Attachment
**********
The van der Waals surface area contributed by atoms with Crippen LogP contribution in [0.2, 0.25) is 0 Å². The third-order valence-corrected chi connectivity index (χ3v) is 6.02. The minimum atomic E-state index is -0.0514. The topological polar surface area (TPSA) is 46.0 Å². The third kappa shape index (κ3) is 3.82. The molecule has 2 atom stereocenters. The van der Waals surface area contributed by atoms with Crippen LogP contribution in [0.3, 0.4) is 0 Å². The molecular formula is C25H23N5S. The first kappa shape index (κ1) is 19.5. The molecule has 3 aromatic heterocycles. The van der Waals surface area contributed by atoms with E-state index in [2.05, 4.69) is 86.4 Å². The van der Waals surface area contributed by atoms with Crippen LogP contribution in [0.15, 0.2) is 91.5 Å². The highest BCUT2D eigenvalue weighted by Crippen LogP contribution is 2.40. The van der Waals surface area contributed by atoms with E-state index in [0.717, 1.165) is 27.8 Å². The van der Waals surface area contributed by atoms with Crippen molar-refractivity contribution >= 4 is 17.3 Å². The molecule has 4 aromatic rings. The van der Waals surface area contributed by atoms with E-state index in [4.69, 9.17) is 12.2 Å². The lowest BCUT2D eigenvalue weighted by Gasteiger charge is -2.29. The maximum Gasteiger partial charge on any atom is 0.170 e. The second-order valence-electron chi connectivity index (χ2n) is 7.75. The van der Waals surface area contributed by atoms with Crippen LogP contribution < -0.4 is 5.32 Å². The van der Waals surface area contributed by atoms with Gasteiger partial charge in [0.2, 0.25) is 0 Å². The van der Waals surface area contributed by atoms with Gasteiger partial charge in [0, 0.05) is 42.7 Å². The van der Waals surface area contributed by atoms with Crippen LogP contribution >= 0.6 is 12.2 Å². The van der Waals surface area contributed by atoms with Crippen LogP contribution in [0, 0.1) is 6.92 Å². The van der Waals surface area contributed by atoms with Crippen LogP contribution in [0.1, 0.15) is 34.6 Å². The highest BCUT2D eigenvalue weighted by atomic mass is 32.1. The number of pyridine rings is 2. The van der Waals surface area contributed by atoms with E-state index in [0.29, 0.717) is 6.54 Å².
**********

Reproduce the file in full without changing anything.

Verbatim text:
The van der Waals surface area contributed by atoms with Crippen LogP contribution in [0.2, 0.25) is 0 Å². The third-order valence-corrected chi connectivity index (χ3v) is 6.02. The minimum atomic E-state index is -0.0514. The topological polar surface area (TPSA) is 46.0 Å². The third kappa shape index (κ3) is 3.82. The molecule has 2 atom stereocenters. The van der Waals surface area contributed by atoms with Crippen LogP contribution in [0.3, 0.4) is 0 Å². The molecular formula is C25H23N5S. The first kappa shape index (κ1) is 19.5. The molecule has 3 aromatic heterocycles. The van der Waals surface area contributed by atoms with E-state index in [2.05, 4.69) is 86.4 Å². The van der Waals surface area contributed by atoms with Crippen LogP contribution in [0.15, 0.2) is 91.5 Å². The highest BCUT2D eigenvalue weighted by Crippen LogP contribution is 2.40. The van der Waals surface area contributed by atoms with E-state index in [0.717, 1.165) is 27.8 Å². The van der Waals surface area contributed by atoms with Crippen molar-refractivity contribution >= 4 is 17.3 Å². The molecule has 4 aromatic rings. The van der Waals surface area contributed by atoms with E-state index in [4.69, 9.17) is 12.2 Å². The lowest BCUT2D eigenvalue weighted by Gasteiger charge is -2.29. The maximum Gasteiger partial charge on any atom is 0.170 e. The second-order valence-electron chi connectivity index (χ2n) is 7.75. The van der Waals surface area contributed by atoms with Crippen LogP contribution < -0.4 is 5.32 Å². The van der Waals surface area contributed by atoms with Gasteiger partial charge in [0.2, 0.25) is 0 Å². The van der Waals surface area contributed by atoms with Gasteiger partial charge in [0, 0.05) is 42.7 Å². The van der Waals surface area contributed by atoms with Crippen LogP contribution >= 0.6 is 12.2 Å². The van der Waals surface area contributed by atoms with Crippen LogP contribution in [0, 0.1) is 6.92 Å². The van der Waals surface area contributed by atoms with Crippen LogP contribution in [0.1, 0.15) is 34.6 Å². The highest BCUT2D eigenvalue weighted by atomic mass is 32.1. The number of pyridine rings is 2. The van der Waals surface area contributed by atoms with E-state index in [0.29, 0.717) is 6.54 Å².